Argonne researchers find clues to how much corn stover required for healthy soil

December 3, 2019 |

In Illinois, scientists at the U.S. Department of Energy’s (DOE) Argonne National Laboratory are conducting pivotal research that will help keep soil healthy now and into the future. Scientists have long known that corn residue or stover — meaning the aboveground portions of the corn plant remaining after harvest — plays a critical role in soil health. Corn stover is mostly left on the field either in its entirety or in a lesser amount, depending on the farmer’s practice and soil type.

Corn stover is a promising biofuel feedstock. The key question is whether corn stover removal may affect soil organic carbon (SOC) and soil health.

Researchers, aware of the problem, have been studying it for years, but their findings have varied. While excessive stover removal is not a preferred practice, leaving too much corn stover can also cause problems like harbor diseases, tie up nitrogen in the soil, and impede soil warm-up which is important for planting in the spring. This is why it is beneficial to leave some corn stover on the fields but also to collect the excess.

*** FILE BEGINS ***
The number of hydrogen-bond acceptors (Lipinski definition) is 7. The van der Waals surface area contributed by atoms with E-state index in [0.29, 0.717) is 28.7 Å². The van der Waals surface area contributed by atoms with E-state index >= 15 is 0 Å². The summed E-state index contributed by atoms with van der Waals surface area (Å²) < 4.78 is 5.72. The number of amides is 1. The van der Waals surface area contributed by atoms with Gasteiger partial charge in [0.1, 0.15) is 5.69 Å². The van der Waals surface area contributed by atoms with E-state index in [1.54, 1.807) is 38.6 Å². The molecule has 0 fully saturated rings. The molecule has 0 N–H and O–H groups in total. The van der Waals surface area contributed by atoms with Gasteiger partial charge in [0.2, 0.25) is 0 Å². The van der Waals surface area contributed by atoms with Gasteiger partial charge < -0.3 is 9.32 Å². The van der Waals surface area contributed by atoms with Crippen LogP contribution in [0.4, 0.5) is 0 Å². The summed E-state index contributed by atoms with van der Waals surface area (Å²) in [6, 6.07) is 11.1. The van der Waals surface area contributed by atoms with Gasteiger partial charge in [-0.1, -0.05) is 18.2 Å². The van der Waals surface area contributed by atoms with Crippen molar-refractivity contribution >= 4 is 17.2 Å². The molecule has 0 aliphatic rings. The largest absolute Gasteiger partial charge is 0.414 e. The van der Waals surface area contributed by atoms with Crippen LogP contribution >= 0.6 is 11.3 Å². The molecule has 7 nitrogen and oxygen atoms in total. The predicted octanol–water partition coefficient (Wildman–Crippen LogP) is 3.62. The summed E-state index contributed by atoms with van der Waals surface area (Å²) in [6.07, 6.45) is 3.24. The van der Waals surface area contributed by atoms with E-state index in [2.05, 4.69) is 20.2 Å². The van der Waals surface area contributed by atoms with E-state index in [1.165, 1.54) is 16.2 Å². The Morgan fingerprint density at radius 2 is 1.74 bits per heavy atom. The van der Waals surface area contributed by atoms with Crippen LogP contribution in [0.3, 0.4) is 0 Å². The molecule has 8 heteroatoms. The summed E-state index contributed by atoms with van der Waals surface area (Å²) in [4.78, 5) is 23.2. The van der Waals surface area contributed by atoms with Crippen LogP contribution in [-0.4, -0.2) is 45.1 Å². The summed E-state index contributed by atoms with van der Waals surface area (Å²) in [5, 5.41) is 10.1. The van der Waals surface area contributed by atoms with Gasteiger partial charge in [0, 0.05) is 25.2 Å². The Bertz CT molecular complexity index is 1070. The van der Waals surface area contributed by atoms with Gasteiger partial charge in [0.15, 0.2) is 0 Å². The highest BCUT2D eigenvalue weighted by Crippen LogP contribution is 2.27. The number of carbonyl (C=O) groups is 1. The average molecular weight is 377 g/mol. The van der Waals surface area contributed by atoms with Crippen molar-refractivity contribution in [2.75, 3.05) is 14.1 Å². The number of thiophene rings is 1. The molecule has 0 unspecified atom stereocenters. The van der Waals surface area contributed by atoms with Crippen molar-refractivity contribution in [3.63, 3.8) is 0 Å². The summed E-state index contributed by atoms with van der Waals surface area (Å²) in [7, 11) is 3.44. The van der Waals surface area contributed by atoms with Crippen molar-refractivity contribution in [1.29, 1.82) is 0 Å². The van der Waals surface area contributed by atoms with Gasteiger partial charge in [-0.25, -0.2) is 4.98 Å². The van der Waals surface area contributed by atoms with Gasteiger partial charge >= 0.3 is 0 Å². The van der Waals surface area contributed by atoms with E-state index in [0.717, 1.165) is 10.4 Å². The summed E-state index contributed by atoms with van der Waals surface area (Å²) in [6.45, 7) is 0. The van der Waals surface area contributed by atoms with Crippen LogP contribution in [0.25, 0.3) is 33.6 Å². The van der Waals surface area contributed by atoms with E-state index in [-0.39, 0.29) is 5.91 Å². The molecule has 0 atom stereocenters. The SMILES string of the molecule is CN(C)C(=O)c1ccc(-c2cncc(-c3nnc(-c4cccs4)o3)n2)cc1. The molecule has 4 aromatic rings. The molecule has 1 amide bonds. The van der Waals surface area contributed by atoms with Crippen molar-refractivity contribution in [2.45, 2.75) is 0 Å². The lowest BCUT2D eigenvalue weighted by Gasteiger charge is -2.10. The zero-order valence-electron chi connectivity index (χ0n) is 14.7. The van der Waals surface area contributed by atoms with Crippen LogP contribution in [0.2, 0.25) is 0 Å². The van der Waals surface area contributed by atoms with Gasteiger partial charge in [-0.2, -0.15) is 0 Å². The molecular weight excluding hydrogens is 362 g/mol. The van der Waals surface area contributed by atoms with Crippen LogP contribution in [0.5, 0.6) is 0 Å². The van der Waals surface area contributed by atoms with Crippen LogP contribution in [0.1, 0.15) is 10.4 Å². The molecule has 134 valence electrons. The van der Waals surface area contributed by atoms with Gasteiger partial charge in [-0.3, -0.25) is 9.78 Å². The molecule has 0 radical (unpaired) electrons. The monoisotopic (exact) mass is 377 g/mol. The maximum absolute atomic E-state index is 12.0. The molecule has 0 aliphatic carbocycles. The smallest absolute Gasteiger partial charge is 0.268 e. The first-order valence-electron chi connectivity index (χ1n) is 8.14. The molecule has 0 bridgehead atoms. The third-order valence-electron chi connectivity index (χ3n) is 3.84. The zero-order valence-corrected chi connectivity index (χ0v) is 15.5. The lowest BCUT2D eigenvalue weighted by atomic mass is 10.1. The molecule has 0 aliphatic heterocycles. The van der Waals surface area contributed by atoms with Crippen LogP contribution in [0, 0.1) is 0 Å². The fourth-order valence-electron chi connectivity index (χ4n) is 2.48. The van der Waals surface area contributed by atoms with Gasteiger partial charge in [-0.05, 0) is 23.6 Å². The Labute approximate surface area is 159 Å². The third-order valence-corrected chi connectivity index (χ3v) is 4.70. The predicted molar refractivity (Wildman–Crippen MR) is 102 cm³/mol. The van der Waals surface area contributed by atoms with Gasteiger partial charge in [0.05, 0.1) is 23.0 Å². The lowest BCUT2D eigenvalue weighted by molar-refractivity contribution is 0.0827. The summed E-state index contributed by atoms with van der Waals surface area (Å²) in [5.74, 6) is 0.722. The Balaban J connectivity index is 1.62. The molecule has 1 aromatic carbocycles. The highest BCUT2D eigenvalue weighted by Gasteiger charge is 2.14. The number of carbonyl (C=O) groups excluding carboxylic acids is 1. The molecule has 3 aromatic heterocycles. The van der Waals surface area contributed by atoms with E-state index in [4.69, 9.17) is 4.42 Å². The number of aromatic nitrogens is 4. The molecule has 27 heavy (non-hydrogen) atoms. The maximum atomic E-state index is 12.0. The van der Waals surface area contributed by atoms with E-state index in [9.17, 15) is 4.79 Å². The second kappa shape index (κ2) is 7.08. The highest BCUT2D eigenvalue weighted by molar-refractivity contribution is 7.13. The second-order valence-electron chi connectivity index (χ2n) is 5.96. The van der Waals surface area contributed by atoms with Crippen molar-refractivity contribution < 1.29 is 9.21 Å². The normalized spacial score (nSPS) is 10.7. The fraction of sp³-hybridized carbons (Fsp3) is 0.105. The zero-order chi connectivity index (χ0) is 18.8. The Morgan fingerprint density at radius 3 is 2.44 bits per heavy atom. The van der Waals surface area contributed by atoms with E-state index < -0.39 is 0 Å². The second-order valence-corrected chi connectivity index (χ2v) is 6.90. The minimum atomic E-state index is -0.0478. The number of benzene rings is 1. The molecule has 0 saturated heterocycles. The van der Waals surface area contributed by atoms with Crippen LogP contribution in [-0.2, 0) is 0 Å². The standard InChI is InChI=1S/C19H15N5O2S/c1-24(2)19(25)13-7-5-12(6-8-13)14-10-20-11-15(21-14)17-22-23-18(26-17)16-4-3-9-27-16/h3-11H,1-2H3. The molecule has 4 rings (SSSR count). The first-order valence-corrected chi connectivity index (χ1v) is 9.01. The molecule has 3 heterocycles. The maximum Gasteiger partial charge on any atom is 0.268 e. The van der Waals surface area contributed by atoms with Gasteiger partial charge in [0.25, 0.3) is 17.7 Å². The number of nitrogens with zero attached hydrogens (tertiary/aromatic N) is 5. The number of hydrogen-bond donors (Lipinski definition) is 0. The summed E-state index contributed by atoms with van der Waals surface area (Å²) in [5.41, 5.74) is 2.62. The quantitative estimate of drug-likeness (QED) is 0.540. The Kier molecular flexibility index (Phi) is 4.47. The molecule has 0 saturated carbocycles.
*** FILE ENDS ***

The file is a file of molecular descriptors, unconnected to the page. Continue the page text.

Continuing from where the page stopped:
Scientists at Argonne, who also had been examining the issue, led a pioneering collaboration to screen 3,380 papers published between 1990 and 2018 to quantify the overall response of soil carbon to stover removal and to identify key drivers that can help with maintaining soil health.

They collected and analyzed 409 data points from 74 stover harvest experiments sites around the world.

Teamed up with researchers from United States Department of Agriculture and universities, they came to important conclusions that could help farmers manage their fields in a sustainable way.

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Category: Research

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